By Angela Bronner, AOL Black Voices
Being the daughter of Frank Lucas had its privileges -- Francine Lucas Sinclair knows of $50,000 Fendi coats and a smorgasbord of expensive toys. She also remembers a daddy who used to make her breakfast and who would save his baby girl from getting her hair combed.
Francine Lucas Sinclair also knows of a childhood filled with shame and untruths.
The man she knew as daddy was to the rest of the world Frank Lucas, notorious drug kingpin who flooded the streets of Harlem with heroin, recently immortalized by Denzel Washington in the film, 'American Gangster.'
For his exploits in the drug game, Frank was incarcerated when Francine was 3 years old, and her mother, Julie Lucas, also was jailed, forcing the toddler to live with her mother's parents in Puerto Rico .
After years of silence, Francine Lucas Sinclair finally spoke about her parents this year; hers of course is not a typical story in the sense of $50,000 coats but quite typical in that one in every eight African American children has a parent in jail.
Francine Lucas Sinclair today lives in Atlanta with her husband and two children, and has founded a non-profit , Yellow Brick Roads for the 2.4 million American children who live with the shame, fear, financial and emotional turmoil that is born from a parent who is incarcerated.
What do you remember about your father, Frank Lucas, from your childhood?
I remember him being very good to me - he was like my protector. He would come home every day, bring me candy, play with me, throw me up in the air, cook me breakfast, and also when my mom and them would want to do my hair, I would scream and he would stop them from doing my hair. Absolutely daddy's little girl.
What about your mother? Did she go to jail because of your father's business?
My mother was sent away for six months initially and then she went away when I was about 9. The first time, yes, but the second time, it wasn't connected to my dad's business. It was something about a conspiracy and trying to connect people.
Did your grandparents try to hide the truth about your parents?
No, they didn't try to hide the truth from me. I knew my parents were in prison - I didn't know all the details about the scope of everything but I did know that there were drugs involved. I didn't really know what drugs were until I was 12 or 13 when I saw a movie called 'Less Than Zero' with Robert Downey Jr. But I really didn't know the extent of everything until I was 27 and saw the New York magazine article [the article on which the film was based].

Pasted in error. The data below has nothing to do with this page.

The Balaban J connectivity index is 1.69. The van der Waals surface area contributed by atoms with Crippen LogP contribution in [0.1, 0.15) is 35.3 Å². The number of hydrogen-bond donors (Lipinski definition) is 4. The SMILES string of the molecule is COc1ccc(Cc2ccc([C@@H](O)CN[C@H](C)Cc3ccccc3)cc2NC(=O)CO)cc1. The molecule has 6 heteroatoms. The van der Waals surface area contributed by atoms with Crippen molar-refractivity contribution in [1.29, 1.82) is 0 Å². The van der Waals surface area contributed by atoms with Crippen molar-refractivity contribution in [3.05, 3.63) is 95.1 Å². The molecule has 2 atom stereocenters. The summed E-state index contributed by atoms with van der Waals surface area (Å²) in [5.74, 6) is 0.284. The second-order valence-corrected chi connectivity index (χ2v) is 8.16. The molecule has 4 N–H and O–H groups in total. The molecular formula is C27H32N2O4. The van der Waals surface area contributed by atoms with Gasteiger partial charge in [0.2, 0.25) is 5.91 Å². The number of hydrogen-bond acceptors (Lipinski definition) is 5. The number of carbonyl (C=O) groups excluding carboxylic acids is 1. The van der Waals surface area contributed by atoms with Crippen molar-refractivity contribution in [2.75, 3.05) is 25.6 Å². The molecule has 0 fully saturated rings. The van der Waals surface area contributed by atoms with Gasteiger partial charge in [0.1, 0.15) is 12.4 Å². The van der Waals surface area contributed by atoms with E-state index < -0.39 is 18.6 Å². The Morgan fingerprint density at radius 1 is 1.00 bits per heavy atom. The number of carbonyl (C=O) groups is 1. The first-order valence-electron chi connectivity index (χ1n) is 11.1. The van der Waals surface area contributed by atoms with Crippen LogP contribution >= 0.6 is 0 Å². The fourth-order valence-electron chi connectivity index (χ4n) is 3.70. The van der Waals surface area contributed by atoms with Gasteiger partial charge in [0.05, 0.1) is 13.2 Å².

How did you stay connected to your father?
When I was growing up I would talk to him every Sunday at 3. I didn't get to see him once he went to prison because once he went into the Federal prison system, they move them around and I was in Puerto Rico. I only got to see my mom once when she was away; she was gone for five years. I never did get to see my dad when he was in prison. The first time he came out was when I was nine and then he went back in for another seven years.
Did you ever think to ask as a nine-year-old about why your dad was away?
No, and that's very typical of that situation. You just get the "I'll be home soon" and you know that's not the truth but you're scared to ask. We know but we don't want to know. We really don't. Most kids will hide it; over their dead body are you going to find out the truth.
Why did you hold your secret for over 20 years -- was it shame?
Shame, absolutely, yes. Shame. There was shame and there was no reason to tell anybody. I would just make up stories about my parents, I would never go there.
So did you lie about your parents when you were younger?
Yeah, I would say they lived in the states. What did they do? I'd say they were in real estate. I would say whatever. If it was someone I knew I'd know for a long time, I'd say real estate but if it was someone in passing, I'd say anything like, he's in the military or something. I'd stick to those two lies -- either real estate or the military that way my story, I could always remember. You know when you lie, you always have to keep track of your lies.